What’s driving digital?

To understand how the digital athlete is possible today, it’s important to understand the trends that allow the transformation to happen.

Hyperconnectivity allows us all to be connected at anytime from anywhere via mobile devices. Cloud computing and supercomputing make it easier to collect, store, analyze, and retrieve vast quantities of data. Analytics programs can interpret information and offer athletes and coaches insights, all in real time.

All that data is made possible by the Internet of Things (IoT), the vast network of objects connected to each other. These objects can detect, collect, store, and send data thanks to embedded sensors, software, and wireless connectivity. Lastly, advances in cybersecurity keep data on athletes protected.

The digital athlete

What does the digital athlete look like? First, she is outfitted with wearables that track performance measures such as speed, agility, respiration, and heart rate. This information is fed in real time to coaches and trainers.

Mobile apps let her and her coaches review data and recommendations on the fly. Platforms collect the data from myriad sources, the athlete, and her teammates. Structured data, such as that from wearables, and unstructured data, such as video footage, can be captured and analyzed.

The collected data gives a comprehensive, 360-degree view of the athlete. Her trainers can identify the strain of workouts or potential damage due to improper form. Doing so can prevent injuries, or help injured athletes return to competition sooner. Coaches can pinpoint advantages that can be exploited during competition. Training regimens can be created to suit specific conditions, opponents, or competitions.

Our digital athlete can gain insights far faster than before. Video footage does not need to be broken down. Instead, insights are delivered in real time. The same immediacy is possible with data, collected either from practices or even within a contest, allowing for immediate adjustments.

The athlete also has more insights on her competitors. Scouting reports on opponents can contain richer arrays of information. Data interpretation happens faster. Virtual reality and gamification let athletes simulate situations without risking injury, getting more practice without fatigue.

The digital athlete can relay information about opponents during the competition to staff. Acting on that information allows coaches to recommend new strategies in-game.

Barriers to usage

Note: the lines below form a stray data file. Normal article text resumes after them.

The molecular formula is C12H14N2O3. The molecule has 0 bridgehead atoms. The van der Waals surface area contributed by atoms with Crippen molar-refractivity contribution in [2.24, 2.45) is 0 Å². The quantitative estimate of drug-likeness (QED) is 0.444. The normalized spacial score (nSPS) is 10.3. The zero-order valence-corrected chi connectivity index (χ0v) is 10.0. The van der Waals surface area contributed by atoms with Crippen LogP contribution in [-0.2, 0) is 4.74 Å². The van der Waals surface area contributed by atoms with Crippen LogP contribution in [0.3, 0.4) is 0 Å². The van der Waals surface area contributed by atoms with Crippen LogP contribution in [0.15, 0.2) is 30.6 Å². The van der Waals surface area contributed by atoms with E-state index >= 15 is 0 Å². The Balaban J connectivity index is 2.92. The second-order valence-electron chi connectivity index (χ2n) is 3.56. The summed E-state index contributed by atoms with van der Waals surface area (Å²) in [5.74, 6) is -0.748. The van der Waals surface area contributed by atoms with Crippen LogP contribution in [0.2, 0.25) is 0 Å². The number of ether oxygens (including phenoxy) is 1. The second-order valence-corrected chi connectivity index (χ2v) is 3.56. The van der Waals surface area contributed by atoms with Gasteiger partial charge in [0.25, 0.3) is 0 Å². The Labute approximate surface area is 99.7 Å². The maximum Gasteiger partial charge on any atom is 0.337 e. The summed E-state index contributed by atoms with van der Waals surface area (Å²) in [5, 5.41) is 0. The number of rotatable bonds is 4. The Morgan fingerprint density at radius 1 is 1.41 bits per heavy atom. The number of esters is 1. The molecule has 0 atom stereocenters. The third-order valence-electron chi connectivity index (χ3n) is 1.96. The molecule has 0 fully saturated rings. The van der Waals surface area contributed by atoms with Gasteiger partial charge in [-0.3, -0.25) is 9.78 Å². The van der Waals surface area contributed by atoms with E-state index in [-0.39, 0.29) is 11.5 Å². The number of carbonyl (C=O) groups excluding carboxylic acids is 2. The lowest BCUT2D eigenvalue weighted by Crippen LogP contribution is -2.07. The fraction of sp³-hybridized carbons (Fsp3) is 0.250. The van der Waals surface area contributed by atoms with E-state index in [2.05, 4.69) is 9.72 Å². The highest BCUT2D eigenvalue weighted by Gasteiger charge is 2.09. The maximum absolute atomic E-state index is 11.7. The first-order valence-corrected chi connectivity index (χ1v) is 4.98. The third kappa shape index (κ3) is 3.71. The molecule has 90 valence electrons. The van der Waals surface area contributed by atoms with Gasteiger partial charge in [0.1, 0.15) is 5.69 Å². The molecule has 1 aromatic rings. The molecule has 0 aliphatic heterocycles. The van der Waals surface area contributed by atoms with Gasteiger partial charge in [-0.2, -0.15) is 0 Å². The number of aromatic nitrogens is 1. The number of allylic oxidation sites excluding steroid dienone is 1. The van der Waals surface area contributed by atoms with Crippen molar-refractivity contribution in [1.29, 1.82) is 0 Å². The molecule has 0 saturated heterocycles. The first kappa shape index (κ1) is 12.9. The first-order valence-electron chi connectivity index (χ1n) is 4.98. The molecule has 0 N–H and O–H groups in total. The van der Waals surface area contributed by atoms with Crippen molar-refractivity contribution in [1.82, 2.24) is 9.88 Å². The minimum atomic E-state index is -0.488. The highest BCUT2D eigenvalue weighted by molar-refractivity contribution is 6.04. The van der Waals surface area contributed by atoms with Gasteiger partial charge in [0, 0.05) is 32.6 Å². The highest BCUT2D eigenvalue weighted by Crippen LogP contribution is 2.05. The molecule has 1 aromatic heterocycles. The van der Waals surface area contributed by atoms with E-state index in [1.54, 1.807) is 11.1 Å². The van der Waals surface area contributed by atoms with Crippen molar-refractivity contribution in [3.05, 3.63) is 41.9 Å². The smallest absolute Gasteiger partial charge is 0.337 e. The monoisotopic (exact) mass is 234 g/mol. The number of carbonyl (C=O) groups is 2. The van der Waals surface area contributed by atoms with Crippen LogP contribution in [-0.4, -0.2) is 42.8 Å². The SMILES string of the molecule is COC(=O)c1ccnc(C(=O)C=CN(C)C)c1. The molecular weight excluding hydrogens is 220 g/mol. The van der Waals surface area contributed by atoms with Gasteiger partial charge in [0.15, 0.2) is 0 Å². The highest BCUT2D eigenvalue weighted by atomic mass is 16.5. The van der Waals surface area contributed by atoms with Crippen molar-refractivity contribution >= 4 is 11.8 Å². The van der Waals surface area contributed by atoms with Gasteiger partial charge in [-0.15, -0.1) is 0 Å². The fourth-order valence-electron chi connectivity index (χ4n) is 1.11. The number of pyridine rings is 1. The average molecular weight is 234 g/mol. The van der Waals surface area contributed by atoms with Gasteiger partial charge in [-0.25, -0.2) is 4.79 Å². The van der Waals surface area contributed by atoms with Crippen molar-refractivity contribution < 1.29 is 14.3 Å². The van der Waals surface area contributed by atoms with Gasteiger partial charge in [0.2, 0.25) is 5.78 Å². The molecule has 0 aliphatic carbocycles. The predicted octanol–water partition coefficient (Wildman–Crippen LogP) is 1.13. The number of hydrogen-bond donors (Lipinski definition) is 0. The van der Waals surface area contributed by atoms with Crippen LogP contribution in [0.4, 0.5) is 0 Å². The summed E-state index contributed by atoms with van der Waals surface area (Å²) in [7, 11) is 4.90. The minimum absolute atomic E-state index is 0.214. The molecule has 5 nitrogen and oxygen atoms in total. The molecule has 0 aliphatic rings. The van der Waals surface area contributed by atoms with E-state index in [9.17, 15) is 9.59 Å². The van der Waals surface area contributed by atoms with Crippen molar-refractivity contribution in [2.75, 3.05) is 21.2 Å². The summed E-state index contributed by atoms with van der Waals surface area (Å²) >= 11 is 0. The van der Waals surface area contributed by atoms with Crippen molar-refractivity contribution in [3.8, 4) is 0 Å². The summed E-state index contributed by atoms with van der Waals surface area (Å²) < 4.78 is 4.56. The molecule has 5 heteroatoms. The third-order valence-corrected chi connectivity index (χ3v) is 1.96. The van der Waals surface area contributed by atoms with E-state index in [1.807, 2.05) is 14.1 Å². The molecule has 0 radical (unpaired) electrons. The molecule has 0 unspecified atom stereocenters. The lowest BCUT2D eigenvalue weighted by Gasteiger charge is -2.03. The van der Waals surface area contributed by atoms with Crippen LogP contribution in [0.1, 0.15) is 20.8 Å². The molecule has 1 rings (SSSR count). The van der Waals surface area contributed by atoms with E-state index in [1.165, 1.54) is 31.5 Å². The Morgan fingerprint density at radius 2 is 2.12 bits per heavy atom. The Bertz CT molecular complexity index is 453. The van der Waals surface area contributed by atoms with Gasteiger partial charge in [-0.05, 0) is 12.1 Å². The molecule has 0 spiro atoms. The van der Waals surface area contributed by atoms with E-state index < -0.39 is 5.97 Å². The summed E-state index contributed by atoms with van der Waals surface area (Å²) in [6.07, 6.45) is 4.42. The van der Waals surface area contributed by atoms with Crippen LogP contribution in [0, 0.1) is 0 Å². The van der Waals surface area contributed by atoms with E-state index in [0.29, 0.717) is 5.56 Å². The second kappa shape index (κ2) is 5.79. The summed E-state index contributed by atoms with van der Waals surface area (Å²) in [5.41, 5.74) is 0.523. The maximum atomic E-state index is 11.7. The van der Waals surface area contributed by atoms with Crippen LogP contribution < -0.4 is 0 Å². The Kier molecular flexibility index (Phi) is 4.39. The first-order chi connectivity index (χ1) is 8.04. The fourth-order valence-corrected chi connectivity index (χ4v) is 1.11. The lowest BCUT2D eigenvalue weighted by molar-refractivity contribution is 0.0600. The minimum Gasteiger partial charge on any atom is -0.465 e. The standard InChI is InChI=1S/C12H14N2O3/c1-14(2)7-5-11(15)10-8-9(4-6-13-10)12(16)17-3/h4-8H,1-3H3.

The art of sport will certainly continue. There are nuances and intuition that will guide many decisions. But incorporating science into sports may take some time, particularly among teams and coaches who may prefer traditional approaches. That reluctance is an advantage to early adopters who seize upon the opportunity in these early stages of digital athletics.

Athletes, coaches, and owners may resist these innovations for other reasons. Jobs, revenue, and public opinion are on the line each season. Sports receive far more media attention than most any other industry. Many sports professionals may prefer to take a wait-and-see approach and reduce perceived risk.

Digital athletes will benefit most when teams, leagues, and owners focus on simplifying procedures. Complexity impedes adoption when data cannot be interpreted and used without complicated steps in conversion, uploading, and storage. To work effectively, data collected from multiple sources in different formats needs to be reconciled quickly to be useful.

In many cases, athletes do not have the luxury of time. The next competition is often just days or hours away. Preparation and practice time is limited and must be maximized. Opponents may not be known until the last minute, leaving little time to create, implement, and perfect a strategy. Collection, analysis, and retrieval of data needs to happen quickly.

The future is here

In many cases, digital athletics and athletes are already here. In a 90-minute singles tennis match, technologies can record 60,000 to 70,000 discrete records. During an hour of football (soccer) practice, 77.7 million data points are generated. By 2019, IDC projects there will be 111.9 million smartbands sold worldwide. One Major League baseball game produces 7 terabytes of uncompressed data.

Consider a recent decision by the Women’s Tennis Association. Players can now access real-time performance data during matches. Coaches can instruct players during match play based on the provided information.

In coming years, more athletes will be wearing sensors during practice and competition. Sensors connected to baseball bats, tennis racquets, and polo mallets will tell coaches how strong players are striking balls and how accurate their impacts are.

Conclusion

Athletes are always looking for a competitive edge. Today, digital transformation provides advantages to athletes that were the stuff of science fiction earlier. Armed with detailed information collected from multiple sources and analyzed in real time, digital athletes will soon be the norm. Those athletes and sports organizations that see the potential possible through digital innovation will remain a step ahead, a few seconds faster, and have more wins in their record book.

To learn more about digital transformation in the sports industry, click here.


Internet of Things – Digitalist Magazine